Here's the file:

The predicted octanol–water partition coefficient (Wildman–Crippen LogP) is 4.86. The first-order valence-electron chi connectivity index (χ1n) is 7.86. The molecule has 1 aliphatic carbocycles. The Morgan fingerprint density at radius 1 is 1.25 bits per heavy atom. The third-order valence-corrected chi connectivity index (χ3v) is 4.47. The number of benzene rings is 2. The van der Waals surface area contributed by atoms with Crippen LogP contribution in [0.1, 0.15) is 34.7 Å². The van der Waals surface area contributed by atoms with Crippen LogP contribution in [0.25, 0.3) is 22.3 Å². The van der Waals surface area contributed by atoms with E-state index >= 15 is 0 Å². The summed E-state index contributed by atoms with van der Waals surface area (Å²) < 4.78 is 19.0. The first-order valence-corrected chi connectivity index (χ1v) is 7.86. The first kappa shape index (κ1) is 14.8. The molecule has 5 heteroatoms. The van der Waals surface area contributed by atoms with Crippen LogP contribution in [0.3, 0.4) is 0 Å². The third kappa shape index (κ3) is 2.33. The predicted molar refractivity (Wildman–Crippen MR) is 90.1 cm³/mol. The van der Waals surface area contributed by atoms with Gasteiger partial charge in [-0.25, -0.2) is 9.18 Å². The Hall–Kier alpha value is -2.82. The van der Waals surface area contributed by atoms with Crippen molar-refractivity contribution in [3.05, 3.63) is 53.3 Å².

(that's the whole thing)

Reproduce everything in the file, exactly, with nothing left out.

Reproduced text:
The predicted octanol–water partition coefficient (Wildman–Crippen LogP) is 4.86. The first-order valence-electron chi connectivity index (χ1n) is 7.86. The molecule has 1 aliphatic carbocycles. The Morgan fingerprint density at radius 1 is 1.25 bits per heavy atom. The third-order valence-corrected chi connectivity index (χ3v) is 4.47. The number of benzene rings is 2. The van der Waals surface area contributed by atoms with Crippen LogP contribution in [0.1, 0.15) is 34.7 Å². The van der Waals surface area contributed by atoms with Crippen LogP contribution in [0.25, 0.3) is 22.3 Å². The van der Waals surface area contributed by atoms with E-state index >= 15 is 0 Å². The summed E-state index contributed by atoms with van der Waals surface area (Å²) < 4.78 is 19.0. The first-order valence-corrected chi connectivity index (χ1v) is 7.86. The first kappa shape index (κ1) is 14.8. The molecule has 5 heteroatoms. The van der Waals surface area contributed by atoms with Crippen LogP contribution in [0.3, 0.4) is 0 Å². The third kappa shape index (κ3) is 2.33. The predicted molar refractivity (Wildman–Crippen MR) is 90.1 cm³/mol. The van der Waals surface area contributed by atoms with Gasteiger partial charge in [-0.25, -0.2) is 9.18 Å². The Hall–Kier alpha value is -2.82. The van der Waals surface area contributed by atoms with Crippen molar-refractivity contribution in [3.05, 3.63) is 53.3 Å².